In the weeks after the battle at Stones River, Bragg has managed—as usual—to avoid unpleasant realities. He rejects responsibility for his defeat and places the blame on his commanders, especially Cheatham, Breckinridge, Polk, and Hardee. He does not see that his sour, suspicious nature has infected an army that has fought well and deserves better. Bragg simply turns his back on Murfreesboro and goes on with drilling and training his men. In his eyes, the battle just delays the opportunity to deal the army a crippling blow. He knows that Rosecrans will have to take Chattanooga in order to control Tennessee and invade Georgia from the west. and when the Federals move against Chattanooga, Bragg and the Army of Tennessee will be waiting for them.

Besides the situation with the Army of Tennessee, President Davis also continues to be anxious about the Vicksburg situation.
February 20, Friday

There is skirmishing near Fort Halleck, Dakota Territory, between Federal troops and Amerinds; and in Tennessee on the Shelbyville Pike.

The Confederate Congress act providing for issuance of bonds for funding treasury notes is approved.

Currency and coins in small denominations being very scarce in the North, merchants are issuing personal notes of one, two, and three cents’ value.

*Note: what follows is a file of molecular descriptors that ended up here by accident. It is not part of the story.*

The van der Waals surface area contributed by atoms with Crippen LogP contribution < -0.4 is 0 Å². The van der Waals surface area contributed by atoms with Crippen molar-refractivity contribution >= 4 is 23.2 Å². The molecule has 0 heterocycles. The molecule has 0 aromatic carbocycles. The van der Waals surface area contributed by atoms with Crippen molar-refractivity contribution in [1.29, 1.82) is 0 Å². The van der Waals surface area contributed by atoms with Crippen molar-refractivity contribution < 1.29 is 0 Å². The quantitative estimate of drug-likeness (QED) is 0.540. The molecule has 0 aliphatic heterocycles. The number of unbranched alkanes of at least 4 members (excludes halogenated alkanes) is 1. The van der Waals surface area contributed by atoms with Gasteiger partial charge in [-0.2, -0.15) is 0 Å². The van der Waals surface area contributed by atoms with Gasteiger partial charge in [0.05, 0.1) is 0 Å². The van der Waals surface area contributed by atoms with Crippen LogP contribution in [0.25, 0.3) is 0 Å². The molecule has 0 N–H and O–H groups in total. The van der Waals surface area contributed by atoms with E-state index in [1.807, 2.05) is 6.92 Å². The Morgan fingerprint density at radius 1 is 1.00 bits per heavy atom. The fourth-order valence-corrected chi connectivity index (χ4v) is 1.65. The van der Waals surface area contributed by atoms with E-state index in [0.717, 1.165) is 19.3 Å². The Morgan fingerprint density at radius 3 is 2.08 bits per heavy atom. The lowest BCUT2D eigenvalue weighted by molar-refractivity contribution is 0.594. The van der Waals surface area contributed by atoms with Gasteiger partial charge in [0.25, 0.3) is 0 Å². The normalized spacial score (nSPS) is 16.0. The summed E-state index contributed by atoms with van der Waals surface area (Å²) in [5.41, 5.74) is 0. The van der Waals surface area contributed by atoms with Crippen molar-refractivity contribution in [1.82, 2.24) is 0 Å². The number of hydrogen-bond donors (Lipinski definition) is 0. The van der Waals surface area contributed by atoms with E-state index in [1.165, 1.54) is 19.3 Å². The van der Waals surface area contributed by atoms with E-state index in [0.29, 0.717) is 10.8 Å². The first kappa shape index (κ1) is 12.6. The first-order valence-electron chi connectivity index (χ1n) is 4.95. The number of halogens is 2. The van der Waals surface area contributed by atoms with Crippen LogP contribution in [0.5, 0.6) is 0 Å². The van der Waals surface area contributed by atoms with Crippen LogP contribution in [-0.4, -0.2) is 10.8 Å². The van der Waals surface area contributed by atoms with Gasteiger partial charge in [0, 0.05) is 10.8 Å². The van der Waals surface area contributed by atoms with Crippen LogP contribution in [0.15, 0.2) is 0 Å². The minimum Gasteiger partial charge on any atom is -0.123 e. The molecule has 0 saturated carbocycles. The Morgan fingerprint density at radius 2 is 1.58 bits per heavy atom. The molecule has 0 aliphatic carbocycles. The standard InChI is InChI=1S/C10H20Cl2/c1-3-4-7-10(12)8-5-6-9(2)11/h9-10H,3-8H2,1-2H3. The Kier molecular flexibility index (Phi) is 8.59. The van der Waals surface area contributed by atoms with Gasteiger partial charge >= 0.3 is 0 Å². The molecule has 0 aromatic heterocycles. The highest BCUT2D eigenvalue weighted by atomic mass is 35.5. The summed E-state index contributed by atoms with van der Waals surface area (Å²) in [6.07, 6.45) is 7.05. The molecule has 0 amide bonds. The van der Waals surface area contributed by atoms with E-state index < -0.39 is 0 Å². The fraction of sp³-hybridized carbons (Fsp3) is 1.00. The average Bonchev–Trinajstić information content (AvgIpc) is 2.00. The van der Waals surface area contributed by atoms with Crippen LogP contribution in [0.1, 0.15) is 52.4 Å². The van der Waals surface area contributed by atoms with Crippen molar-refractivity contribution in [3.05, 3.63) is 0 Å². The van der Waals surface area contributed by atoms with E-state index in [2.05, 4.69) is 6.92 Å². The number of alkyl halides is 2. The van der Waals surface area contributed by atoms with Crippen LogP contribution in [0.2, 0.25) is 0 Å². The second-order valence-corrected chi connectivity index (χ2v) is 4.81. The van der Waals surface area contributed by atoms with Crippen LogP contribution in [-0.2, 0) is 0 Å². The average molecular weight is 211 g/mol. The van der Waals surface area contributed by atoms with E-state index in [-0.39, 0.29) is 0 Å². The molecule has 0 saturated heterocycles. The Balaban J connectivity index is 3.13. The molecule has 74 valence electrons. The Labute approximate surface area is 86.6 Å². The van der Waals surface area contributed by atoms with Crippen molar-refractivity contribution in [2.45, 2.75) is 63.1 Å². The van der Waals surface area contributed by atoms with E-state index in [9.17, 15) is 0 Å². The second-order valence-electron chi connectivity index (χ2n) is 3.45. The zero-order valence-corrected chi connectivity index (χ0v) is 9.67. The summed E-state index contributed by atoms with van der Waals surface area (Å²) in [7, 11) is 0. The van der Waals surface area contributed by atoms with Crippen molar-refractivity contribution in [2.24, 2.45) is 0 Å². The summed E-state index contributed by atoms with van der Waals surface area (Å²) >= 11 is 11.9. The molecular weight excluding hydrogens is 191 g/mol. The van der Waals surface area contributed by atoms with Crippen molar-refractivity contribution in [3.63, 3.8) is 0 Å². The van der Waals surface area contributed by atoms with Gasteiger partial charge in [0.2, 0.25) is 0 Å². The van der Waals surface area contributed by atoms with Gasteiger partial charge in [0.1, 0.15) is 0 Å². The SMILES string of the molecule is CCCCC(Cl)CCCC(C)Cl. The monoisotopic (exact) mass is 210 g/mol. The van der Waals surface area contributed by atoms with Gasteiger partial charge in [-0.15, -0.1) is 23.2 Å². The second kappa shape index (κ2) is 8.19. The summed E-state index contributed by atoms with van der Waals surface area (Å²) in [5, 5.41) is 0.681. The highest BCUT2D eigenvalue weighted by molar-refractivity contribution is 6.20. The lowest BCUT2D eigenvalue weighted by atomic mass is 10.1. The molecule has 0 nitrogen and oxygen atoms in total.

February 21, Saturday

Two Federal gunboats attack Confederate batteries at Ware’s Point on the Rappahannock in Virginia; there is a Federal reconnaissance from Franklin on the Lewisburg, Columbia, and Carter Creek roads, Tennessee.

A public reception is held at the White House in Washington, where the social life has been increasing of late.
February 22, Sunday

On this anniversary of the birth of George Washington, ground is broken at Sacramento, California, for the Central Pacific Railroad.

There is fighting at Tuscumbia, Alabama, and on the Manchester Pike, Tennessee.
February 23, Monday

President Lincoln receives the resignation of Simon Cameron, former Secretary of War, as minister to Russia.

There is an engagement at Fort Caswell, North Carolina, and an affair at Athens, Kentucky.